Silverado CEO Loren Shook Speaks to Senate Special Committee On Aging
By Silverado Staff Writer
Earlier this week President and CEO of Silverado Loren Shook spoke to the Senate Special Committee on Aging. He was invited to speak on topics related to memory-care for the forum “Until There’s a Cure: How to Help Alzheimer’s Patients and Families Now.”
Mr. Shook also serves as Vice Chair of the Assisted Living Federation of America (ALFA). ALFA represents the assisted living industry – the owners and operators of assisted living communities and the frail elderly residents they serve.
The committee’s focus was to identify the challenges faced by people suffering from memory-impairing diseases and the struggles their families endure. They were interested in hearing what experts in the field of Alzheimer’s care were doing to improve quality of care and the approaches they had taken to reducing medical costs. Here are summarized excerpts from Mr. Shook’s testimony on Wednesday December, 8:
One of the [cost-saving] approaches that should be taken is a reduction in trips to emergency rooms… if an assisted living doesn’t have a nurse available they should have one on call… or work with a hospice.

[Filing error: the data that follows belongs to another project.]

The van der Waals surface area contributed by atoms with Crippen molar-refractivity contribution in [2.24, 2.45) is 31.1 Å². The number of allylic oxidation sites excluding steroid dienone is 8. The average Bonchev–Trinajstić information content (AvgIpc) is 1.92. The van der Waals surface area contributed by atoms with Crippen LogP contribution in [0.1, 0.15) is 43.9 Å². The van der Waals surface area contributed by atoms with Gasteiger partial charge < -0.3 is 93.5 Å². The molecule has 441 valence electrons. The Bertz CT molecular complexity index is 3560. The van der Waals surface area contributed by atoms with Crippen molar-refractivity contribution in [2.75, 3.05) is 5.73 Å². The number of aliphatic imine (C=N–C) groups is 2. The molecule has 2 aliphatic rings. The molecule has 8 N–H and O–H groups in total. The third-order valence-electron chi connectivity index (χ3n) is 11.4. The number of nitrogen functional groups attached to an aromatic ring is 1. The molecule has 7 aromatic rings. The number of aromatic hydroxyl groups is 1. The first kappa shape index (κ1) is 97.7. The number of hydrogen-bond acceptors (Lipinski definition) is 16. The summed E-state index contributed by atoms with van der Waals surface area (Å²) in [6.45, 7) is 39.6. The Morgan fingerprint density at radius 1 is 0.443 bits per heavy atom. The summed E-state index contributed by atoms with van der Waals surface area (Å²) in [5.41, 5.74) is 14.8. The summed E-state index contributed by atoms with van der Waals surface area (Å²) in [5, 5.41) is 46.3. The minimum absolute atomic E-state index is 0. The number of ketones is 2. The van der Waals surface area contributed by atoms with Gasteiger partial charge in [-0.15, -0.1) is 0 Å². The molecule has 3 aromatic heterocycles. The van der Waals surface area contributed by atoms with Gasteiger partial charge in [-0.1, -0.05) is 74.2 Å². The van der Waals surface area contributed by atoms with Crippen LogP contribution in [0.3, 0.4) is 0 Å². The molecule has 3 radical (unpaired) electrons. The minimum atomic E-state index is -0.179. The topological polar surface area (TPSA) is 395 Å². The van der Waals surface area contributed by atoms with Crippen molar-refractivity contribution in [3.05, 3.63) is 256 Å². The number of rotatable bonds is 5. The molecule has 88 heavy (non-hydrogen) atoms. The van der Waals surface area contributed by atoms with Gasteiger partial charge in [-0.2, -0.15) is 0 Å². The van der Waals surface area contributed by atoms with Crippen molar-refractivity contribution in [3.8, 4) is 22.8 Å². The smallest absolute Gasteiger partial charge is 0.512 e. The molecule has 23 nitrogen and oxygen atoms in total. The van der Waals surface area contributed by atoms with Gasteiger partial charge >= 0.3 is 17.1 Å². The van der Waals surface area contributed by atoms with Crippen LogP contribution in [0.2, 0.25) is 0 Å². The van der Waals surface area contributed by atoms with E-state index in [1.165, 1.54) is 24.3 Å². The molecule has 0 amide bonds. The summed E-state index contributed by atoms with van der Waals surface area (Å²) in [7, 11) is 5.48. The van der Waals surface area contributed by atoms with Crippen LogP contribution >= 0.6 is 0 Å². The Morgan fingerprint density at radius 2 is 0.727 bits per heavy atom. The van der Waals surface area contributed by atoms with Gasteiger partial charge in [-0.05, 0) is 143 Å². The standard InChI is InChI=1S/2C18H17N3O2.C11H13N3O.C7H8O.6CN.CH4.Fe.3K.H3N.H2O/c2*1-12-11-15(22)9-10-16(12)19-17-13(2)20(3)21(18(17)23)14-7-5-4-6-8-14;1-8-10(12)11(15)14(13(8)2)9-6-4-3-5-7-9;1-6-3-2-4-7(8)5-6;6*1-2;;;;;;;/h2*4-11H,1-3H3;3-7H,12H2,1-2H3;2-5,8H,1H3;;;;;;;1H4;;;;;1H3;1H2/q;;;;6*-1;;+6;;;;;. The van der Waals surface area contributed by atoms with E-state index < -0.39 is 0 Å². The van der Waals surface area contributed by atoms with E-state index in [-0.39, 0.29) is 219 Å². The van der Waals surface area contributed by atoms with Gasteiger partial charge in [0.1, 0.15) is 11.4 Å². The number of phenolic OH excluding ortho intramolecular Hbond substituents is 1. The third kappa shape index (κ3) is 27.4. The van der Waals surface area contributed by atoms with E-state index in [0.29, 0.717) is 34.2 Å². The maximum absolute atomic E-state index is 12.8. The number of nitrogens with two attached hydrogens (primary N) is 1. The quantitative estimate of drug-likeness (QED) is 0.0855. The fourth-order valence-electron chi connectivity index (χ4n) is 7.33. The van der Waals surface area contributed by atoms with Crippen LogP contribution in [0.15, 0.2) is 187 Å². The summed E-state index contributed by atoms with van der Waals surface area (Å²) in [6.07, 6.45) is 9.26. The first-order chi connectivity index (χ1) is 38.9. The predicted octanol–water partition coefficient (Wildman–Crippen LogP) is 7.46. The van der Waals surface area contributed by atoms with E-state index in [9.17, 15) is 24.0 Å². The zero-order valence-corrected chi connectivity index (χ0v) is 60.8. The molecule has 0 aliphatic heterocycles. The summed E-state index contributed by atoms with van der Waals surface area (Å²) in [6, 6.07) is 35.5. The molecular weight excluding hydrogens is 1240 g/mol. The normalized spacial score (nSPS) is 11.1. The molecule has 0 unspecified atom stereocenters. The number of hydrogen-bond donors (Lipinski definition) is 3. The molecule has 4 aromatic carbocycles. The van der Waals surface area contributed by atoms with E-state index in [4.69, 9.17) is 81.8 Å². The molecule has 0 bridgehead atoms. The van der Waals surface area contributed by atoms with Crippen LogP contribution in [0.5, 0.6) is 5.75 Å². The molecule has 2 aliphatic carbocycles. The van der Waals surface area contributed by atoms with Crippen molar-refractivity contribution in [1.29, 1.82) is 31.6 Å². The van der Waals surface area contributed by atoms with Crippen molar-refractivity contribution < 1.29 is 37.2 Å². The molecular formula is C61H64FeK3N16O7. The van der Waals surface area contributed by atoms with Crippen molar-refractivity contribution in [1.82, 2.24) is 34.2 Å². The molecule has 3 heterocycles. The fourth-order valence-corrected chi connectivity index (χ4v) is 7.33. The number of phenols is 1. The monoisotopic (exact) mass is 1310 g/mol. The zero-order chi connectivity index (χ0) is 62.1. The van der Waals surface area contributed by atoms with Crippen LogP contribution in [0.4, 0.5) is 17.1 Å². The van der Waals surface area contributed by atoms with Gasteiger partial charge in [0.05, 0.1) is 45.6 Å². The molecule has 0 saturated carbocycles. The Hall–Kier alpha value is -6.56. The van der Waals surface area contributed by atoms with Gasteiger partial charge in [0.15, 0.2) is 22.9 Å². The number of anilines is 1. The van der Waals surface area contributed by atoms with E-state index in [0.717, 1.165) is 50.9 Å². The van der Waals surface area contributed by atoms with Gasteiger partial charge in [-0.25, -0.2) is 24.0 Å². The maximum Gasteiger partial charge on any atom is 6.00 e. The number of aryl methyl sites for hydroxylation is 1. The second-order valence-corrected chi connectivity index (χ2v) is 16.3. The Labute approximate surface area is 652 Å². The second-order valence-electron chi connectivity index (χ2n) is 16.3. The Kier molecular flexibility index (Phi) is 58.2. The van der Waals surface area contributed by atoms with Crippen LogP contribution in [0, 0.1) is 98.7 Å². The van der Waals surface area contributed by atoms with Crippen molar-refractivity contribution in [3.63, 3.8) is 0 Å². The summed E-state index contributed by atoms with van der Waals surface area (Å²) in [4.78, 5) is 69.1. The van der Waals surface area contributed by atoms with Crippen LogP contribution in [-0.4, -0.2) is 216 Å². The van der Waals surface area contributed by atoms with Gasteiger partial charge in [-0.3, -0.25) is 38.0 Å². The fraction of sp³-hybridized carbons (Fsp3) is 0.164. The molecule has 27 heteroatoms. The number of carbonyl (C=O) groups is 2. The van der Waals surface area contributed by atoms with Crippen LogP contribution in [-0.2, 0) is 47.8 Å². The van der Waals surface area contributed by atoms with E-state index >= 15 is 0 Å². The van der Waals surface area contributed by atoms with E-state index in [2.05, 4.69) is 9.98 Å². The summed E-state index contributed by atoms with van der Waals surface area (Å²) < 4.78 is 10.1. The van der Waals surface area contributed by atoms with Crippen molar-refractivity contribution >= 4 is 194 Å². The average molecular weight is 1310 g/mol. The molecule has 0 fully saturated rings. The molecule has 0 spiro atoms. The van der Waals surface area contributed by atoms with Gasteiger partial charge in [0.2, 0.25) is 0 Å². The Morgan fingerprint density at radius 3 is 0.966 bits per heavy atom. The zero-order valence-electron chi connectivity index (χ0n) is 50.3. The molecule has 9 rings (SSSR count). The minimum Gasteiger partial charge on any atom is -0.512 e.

If you have someone with COPD and you don’t have medical support to asses that person, the operator [of that facility] is going to call 911 and send that patient to the emergency room…. [However] if they have a cooperative arrangement with a good hospice company they could get a nurse out there and addresses that problem with the physicians. Easily taken care of right on site and you reduce the pain and suffering and inconvenience of having to move them from the nursing home. The hospital then has to admit them [adding even more cost].
There are also many other tools to cut cost, for example we [Silverado Senior Living] reduce the use of prescription medications and that is a cost savings right there, Medicare is usually picking up that cost.
We need to shift the focus from paying for treatment and paying instead for results. Right now our whole system is set up [to pay] for the number of treatments that have been done to you; it doesn’t mean it’s going to make you better.
See Mr. Shook and other leading experts in the field of Alzheimer’s research give their insights on how care for the cognitively-impaired can be improved in the United States: http://www.c-spanvideo.org/program/Alzheim